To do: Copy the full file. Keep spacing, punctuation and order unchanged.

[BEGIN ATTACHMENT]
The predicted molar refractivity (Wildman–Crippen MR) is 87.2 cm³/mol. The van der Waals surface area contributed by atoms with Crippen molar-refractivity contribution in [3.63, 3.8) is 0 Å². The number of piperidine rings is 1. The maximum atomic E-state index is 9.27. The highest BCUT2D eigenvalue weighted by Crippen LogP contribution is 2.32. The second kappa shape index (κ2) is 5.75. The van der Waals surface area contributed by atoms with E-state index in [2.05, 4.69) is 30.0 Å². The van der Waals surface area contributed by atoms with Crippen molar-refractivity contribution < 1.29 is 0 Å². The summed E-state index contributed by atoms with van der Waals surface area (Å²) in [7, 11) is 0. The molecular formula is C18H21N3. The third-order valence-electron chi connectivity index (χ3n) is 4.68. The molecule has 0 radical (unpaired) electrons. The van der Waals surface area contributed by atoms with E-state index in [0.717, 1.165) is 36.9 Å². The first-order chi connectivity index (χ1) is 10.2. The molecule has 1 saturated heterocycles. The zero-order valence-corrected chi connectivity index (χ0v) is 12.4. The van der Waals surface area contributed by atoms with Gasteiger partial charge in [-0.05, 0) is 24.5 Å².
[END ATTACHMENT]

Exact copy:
The predicted molar refractivity (Wildman–Crippen MR) is 87.2 cm³/mol. The van der Waals surface area contributed by atoms with Crippen molar-refractivity contribution in [3.63, 3.8) is 0 Å². The number of piperidine rings is 1. The maximum atomic E-state index is 9.27. The highest BCUT2D eigenvalue weighted by Crippen LogP contribution is 2.32. The second kappa shape index (κ2) is 5.75. The van der Waals surface area contributed by atoms with E-state index in [2.05, 4.69) is 30.0 Å². The van der Waals surface area contributed by atoms with Crippen molar-refractivity contribution < 1.29 is 0 Å². The summed E-state index contributed by atoms with van der Waals surface area (Å²) in [7, 11) is 0. The molecular formula is C18H21N3. The third-order valence-electron chi connectivity index (χ3n) is 4.68. The molecule has 0 radical (unpaired) electrons. The van der Waals surface area contributed by atoms with E-state index in [0.717, 1.165) is 36.9 Å². The first-order chi connectivity index (χ1) is 10.2. The molecule has 1 saturated heterocycles. The zero-order valence-corrected chi connectivity index (χ0v) is 12.4. The van der Waals surface area contributed by atoms with Gasteiger partial charge in [-0.05, 0) is 24.5 Å².